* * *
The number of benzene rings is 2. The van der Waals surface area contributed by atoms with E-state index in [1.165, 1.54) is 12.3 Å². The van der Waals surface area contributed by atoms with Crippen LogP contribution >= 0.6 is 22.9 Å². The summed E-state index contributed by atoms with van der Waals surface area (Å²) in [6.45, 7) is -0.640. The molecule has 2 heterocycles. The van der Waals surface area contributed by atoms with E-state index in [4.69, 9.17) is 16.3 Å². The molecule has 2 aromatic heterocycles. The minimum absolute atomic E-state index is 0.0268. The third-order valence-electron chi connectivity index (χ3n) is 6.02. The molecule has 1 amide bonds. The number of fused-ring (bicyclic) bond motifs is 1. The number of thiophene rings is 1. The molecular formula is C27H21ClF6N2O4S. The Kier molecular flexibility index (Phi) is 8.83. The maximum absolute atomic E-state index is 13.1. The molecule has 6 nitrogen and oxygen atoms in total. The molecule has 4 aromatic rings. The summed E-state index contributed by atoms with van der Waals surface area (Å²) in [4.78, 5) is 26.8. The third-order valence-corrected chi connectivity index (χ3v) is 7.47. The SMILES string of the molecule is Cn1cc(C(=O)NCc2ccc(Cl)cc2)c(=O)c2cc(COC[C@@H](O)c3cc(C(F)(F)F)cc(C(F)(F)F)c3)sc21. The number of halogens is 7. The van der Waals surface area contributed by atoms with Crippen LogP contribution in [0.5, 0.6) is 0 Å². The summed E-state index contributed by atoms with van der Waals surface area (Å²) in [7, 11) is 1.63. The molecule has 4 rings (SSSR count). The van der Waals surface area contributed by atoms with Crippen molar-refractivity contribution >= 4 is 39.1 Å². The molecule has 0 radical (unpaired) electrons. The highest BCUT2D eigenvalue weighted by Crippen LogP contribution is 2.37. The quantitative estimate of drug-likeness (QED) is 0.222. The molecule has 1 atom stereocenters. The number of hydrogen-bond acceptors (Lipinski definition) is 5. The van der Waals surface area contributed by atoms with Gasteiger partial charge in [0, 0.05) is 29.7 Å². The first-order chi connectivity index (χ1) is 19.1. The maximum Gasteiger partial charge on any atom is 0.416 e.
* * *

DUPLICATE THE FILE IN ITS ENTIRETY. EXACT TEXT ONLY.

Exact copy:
The number of benzene rings is 2. The van der Waals surface area contributed by atoms with E-state index in [1.165, 1.54) is 12.3 Å². The van der Waals surface area contributed by atoms with Crippen LogP contribution >= 0.6 is 22.9 Å². The summed E-state index contributed by atoms with van der Waals surface area (Å²) in [6.45, 7) is -0.640. The molecule has 2 heterocycles. The van der Waals surface area contributed by atoms with E-state index in [4.69, 9.17) is 16.3 Å². The molecule has 2 aromatic heterocycles. The minimum absolute atomic E-state index is 0.0268. The third-order valence-electron chi connectivity index (χ3n) is 6.02. The molecule has 1 amide bonds. The number of fused-ring (bicyclic) bond motifs is 1. The number of thiophene rings is 1. The molecular formula is C27H21ClF6N2O4S. The Kier molecular flexibility index (Phi) is 8.83. The maximum absolute atomic E-state index is 13.1. The molecule has 6 nitrogen and oxygen atoms in total. The molecule has 4 aromatic rings. The summed E-state index contributed by atoms with van der Waals surface area (Å²) in [4.78, 5) is 26.8. The third-order valence-corrected chi connectivity index (χ3v) is 7.47. The SMILES string of the molecule is Cn1cc(C(=O)NCc2ccc(Cl)cc2)c(=O)c2cc(COC[C@@H](O)c3cc(C(F)(F)F)cc(C(F)(F)F)c3)sc21. The number of halogens is 7. The van der Waals surface area contributed by atoms with Crippen LogP contribution in [0.5, 0.6) is 0 Å². The summed E-state index contributed by atoms with van der Waals surface area (Å²) in [7, 11) is 1.63. The molecule has 4 rings (SSSR count). The van der Waals surface area contributed by atoms with Crippen molar-refractivity contribution >= 4 is 39.1 Å². The molecule has 0 radical (unpaired) electrons. The highest BCUT2D eigenvalue weighted by Crippen LogP contribution is 2.37. The quantitative estimate of drug-likeness (QED) is 0.222. The molecule has 1 atom stereocenters. The number of hydrogen-bond acceptors (Lipinski definition) is 5. The van der Waals surface area contributed by atoms with Gasteiger partial charge in [0, 0.05) is 29.7 Å². The first-order chi connectivity index (χ1) is 19.1. The maximum Gasteiger partial charge on any atom is 0.416 e.